Media Failure On Russian Gold Reserves
Last week I wrote how I can disagree with other media, be it mainstream or alternative, Chinese, Russian or English, on the reporting of the gold market. This week another perfect example came by, from Russian news outlet Sputnik International. According to this press agency the Russian Central Bank (CBR) currently holds 360 billion US dollars in official gold reserves and Elvira Nabiullina, head of the CBR, is determined to raise this amount to 500 billion US dollars. This is not true.
Sputnik wrote (click for link):
Russia to Increase Its Gold Reserves – Central Bank Head
The head of Russia’s Central Bank is determined to increase the country’s gold reserves to its previous levels in 2012-2013, from $360.5 billion up to $500 billion.
Russia will increase its gold reserves by up to $500 billion, said Elvira Nabiullina, the head of Russia’s Central Bank,…
…Currently, Russia owns $360.5 billion worth of gold reserves.
Let’s do some math:
Sputnik International states Russia currently owns 360 billion US dollars in gold. At a gold price of 1,200 USD an ounce this equals to
360,000,000,000/1,200 = 300,000,000 ounces
300,000,000/32151 = 9,331 metric tonnes
However, Russia currently does not own 9,331 tonnes in official gold reserves. Instead, it currently holds 1,247 tonnes – a difference of 8,084 tonnes – according to the website of the CBR and the IMF.
According to Sputnik the CBR will raise its official gold holdings from 360 billion USD to 500 billion USD. Or, converted to weight, from 9,331 tonnes to 12,960 tonnes. Suggesting the CBR is about to buy 3,629 tonnes in the coming years.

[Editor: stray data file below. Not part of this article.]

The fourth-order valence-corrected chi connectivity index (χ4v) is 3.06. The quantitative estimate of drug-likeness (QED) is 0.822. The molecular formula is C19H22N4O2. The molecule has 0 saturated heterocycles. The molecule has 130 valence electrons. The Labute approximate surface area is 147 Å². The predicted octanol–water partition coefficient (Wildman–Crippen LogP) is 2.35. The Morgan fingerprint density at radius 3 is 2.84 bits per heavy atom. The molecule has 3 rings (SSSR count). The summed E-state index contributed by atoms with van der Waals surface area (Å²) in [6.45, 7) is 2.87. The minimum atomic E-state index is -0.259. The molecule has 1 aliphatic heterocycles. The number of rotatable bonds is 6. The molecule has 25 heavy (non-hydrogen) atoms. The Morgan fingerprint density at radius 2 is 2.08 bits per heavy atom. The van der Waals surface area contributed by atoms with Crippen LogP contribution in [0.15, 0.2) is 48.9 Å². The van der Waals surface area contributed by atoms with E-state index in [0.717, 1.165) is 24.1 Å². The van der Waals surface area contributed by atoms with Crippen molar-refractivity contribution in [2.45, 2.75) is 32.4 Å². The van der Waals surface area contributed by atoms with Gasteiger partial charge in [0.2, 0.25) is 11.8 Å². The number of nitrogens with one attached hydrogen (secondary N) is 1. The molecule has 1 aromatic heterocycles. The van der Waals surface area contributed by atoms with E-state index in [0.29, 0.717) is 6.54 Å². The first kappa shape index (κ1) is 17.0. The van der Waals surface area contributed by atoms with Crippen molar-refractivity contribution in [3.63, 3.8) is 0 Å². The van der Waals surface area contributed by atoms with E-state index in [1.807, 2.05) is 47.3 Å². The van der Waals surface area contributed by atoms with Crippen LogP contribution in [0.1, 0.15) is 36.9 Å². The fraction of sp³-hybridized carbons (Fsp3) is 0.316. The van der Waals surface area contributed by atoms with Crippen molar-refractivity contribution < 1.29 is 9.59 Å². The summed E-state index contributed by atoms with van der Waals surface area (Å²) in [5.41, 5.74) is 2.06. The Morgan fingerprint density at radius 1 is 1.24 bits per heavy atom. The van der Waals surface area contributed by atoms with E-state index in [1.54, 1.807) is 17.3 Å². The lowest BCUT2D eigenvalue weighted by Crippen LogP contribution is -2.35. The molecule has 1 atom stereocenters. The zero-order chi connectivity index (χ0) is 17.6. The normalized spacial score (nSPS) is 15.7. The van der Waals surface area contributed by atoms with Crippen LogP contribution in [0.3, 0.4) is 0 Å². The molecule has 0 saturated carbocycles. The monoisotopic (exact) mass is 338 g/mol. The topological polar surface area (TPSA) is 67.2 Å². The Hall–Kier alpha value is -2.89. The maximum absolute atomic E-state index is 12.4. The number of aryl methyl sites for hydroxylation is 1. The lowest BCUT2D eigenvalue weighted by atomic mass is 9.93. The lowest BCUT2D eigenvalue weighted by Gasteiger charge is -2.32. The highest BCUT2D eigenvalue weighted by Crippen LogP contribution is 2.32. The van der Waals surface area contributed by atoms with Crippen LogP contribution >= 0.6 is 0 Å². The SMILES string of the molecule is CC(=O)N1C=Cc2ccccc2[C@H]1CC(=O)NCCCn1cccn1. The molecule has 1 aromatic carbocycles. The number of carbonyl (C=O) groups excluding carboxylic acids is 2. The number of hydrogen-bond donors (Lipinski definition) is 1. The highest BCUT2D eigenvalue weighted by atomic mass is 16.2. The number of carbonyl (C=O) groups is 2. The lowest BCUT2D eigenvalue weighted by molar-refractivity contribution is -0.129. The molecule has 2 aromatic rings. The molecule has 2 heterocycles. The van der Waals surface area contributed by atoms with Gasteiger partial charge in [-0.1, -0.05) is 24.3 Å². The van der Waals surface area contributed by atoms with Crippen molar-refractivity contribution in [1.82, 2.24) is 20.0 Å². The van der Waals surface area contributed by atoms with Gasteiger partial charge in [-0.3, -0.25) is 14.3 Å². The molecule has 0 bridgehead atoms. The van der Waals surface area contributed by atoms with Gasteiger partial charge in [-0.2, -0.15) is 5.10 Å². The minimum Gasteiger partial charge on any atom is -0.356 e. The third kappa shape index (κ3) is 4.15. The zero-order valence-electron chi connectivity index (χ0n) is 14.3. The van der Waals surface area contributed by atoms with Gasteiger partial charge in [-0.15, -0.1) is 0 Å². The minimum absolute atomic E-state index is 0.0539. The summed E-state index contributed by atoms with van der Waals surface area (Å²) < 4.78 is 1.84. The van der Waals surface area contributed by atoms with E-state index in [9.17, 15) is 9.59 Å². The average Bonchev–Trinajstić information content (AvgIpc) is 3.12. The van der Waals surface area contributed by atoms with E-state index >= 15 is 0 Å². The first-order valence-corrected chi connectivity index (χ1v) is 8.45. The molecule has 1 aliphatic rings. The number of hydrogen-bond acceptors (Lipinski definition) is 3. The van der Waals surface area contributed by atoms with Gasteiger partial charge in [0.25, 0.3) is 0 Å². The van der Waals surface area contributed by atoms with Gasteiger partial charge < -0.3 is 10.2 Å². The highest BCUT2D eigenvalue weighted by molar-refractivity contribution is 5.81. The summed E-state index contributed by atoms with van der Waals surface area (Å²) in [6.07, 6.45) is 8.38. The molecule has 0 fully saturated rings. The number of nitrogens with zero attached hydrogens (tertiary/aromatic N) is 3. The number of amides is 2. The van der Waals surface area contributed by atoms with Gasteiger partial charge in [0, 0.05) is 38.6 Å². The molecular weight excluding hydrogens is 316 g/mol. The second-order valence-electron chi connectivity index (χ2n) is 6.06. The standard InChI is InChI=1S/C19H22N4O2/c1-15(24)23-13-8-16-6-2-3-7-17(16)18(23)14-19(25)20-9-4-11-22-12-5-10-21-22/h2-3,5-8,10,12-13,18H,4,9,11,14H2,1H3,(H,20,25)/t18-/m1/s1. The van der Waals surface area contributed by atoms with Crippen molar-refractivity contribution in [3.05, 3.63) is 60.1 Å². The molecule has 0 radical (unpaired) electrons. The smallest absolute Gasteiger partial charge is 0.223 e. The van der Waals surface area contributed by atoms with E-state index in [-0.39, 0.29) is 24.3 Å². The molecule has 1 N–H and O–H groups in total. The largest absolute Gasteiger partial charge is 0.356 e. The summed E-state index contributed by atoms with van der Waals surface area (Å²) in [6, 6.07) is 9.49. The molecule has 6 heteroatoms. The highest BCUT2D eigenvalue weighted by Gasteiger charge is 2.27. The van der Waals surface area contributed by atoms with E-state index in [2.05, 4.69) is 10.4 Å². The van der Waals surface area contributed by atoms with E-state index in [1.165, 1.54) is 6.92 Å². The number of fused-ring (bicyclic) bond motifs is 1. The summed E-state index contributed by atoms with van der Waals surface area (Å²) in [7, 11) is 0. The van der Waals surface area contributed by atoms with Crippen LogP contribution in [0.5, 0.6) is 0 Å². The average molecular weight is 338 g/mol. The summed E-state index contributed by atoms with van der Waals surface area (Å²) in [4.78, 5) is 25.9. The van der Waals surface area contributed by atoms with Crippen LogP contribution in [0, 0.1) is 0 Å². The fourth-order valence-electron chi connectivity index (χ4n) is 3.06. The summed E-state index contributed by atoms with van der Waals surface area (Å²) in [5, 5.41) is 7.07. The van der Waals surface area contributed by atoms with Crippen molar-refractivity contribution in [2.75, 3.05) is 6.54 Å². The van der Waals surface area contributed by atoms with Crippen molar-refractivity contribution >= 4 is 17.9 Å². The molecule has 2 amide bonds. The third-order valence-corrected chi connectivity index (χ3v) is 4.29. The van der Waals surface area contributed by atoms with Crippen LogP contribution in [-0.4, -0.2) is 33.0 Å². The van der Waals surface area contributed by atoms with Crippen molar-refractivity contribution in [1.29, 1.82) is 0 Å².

The misunderstanding can be easily cleared. Sputnik, for whatever reason, used Russia’s total International Reserves, which are currently 360 billion USD. If we head over to the (English) website of the CBR, we can see:
International Reserves are the sum of Foreign Exchange (FX) Reserves and Gold. As of April 2015, Russia’s International Reserves stand at 356 billion USD, FX reserves are 308 billion USD and Gold is at 48 billion USD (1,247 tonnes). In Sputnik’s article total International Reserves have been mixed up with Gold Reserves.
The error can be confirmed by looking at the International Reserves level in 2012-2013, when it was about 500 billion USD. Sputnik wrote, “The head of Russia’s Central Bank is determined to increase the country’s gold reserves to its previous levels in 2012-2013, from $360.5 billion up to $500 billion”. If we look at Russia’s Gold Reserves in tonnes these were far lower in 2012-2013 than they are today (while the price of gold was much higher back then). It’s impossible Russia had more gold in reserve in 2012-2013 then today.
What Elvira Nabiullina actually said (June 4, 2015, St. Petersburg) we can read at Bloomberg:
Reserves should reach a “comfortable” level of about $500 billion within the next few years from about $357 billion now, Bank of Russia Governor Elvira Nabiullina told the International Banking Congress in St. Petersburg on Thursday.
This quote makes sense. Russia’s International Reserves are currently at 357 billion USD and Elvira Nabiullina is aiming to boost reserves to 500 billion USD (which Russia owned in 2012-2013, see last chart).
If we replace “Gold Reserves” in Sputnik’s article by “International Reserves”, all the numbers match up with the most recent data from the CBR and IMF. Case closed.
Sputnik’s article on a mirror server.
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